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auto waterers

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  • auto waterers

    I would love to get them for my place, the only thing that bothers me is not being able to monitor water intake anymore

    with buckets, you can see how much your horse is drinking. this is important to me, I do keep an eye on how much mine are drinking.

    is there a way to monitor water intake with those waterers?

  • #2
    There are flow meters that can be installed for a lot of the waterers if you really must know how much each horse is drinking.

    My theory is that unless you keep each horse in its own paddock all the time and measure the levels in their water troughs every day, you really don't know how much they're drinking anyhow. Yes, with buckets in a stall as the only water source it's possible to monitor more closely, but my theory is that if a horse is always in a stall so its water intake can be monitored, that's totally counterproductive to its health. Horses out in a group turnout situation drink from a common trough/tub, and no one's the wiser as to how much they're drinking, right?

    All of mine share a large Varnan auto-waterer. If one is sick, doing poorly, or MUST have its water intake monitored, that critter comes inside with buckets until the problem is sorted out. Otherwise I trust them to drink what they need to drink, and the auto waterer is there to make sure they never lack access to fresh, plentiful water.

    Do you know how much your kids drink daily? Your dog? Cat? I am blessed with generally healthy horses that drink well. To me, their being outside all the time with access to water whenever they want it is better for their health (and mine) than my knowing every ounce that goes into them.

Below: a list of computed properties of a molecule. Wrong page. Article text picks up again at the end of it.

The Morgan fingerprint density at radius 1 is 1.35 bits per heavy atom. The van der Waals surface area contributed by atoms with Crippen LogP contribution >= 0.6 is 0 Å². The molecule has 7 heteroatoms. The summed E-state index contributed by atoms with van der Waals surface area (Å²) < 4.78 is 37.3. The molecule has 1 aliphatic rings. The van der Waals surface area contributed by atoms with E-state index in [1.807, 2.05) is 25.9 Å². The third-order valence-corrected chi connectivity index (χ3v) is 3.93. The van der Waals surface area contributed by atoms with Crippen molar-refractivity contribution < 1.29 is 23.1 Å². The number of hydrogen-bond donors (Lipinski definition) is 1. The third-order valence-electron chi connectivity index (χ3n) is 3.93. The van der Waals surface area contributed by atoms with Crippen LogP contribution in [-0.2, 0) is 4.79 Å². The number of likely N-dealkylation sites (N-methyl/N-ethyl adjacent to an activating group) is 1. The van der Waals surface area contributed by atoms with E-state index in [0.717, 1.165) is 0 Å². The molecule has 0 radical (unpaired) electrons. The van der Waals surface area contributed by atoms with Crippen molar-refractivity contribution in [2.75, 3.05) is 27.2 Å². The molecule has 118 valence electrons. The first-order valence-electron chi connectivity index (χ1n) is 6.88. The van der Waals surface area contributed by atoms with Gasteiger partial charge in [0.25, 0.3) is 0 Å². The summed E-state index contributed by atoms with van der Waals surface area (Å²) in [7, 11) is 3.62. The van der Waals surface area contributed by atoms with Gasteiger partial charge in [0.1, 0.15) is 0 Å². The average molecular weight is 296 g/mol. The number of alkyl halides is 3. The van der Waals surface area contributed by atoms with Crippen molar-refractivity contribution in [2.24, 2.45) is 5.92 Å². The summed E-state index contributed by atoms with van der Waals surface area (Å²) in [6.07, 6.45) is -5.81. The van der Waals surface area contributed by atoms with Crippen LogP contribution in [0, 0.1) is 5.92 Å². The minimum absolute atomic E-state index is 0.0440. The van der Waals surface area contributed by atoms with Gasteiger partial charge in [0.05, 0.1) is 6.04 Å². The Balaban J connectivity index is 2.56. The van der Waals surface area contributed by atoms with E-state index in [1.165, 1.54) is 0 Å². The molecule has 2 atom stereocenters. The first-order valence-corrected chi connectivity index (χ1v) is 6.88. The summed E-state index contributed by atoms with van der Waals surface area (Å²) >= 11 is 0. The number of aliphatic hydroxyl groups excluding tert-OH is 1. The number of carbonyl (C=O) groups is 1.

Click here before you buy.

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    • #3
      I've had auto waterers for 11 years and at first I was worried about not monitoring......but it you have a sick horse I simply tie a heavy piece of plastic over the waterer or turn the whole system off and bucket everyone and till you have the situation sorted out.

      When our foal was born we tied an old pillow to the waterer as it was at the height she could hurt herself if she was running around and couldn't get her brakes on.....plus the mare had had complications and we needed to monitor her water intake.

      Dalemma

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      • #4
        Nelsons have gauges, so you can monitor how much they drink. I had Nelsons installed in my barn and they have been a God send...
        Kim
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        • Original Poster

          #5
          Originally posted by Callaway View Post
          Nelsons have gauges, so you can monitor how much they drink. I had Nelsons installed in my barn and they have been a God send...
          cool, thanks! gonna check them out.

          yea, everybody is out together on a huge pasture, and still I have a good baseline average for every horse...... im weird that way....

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          • #6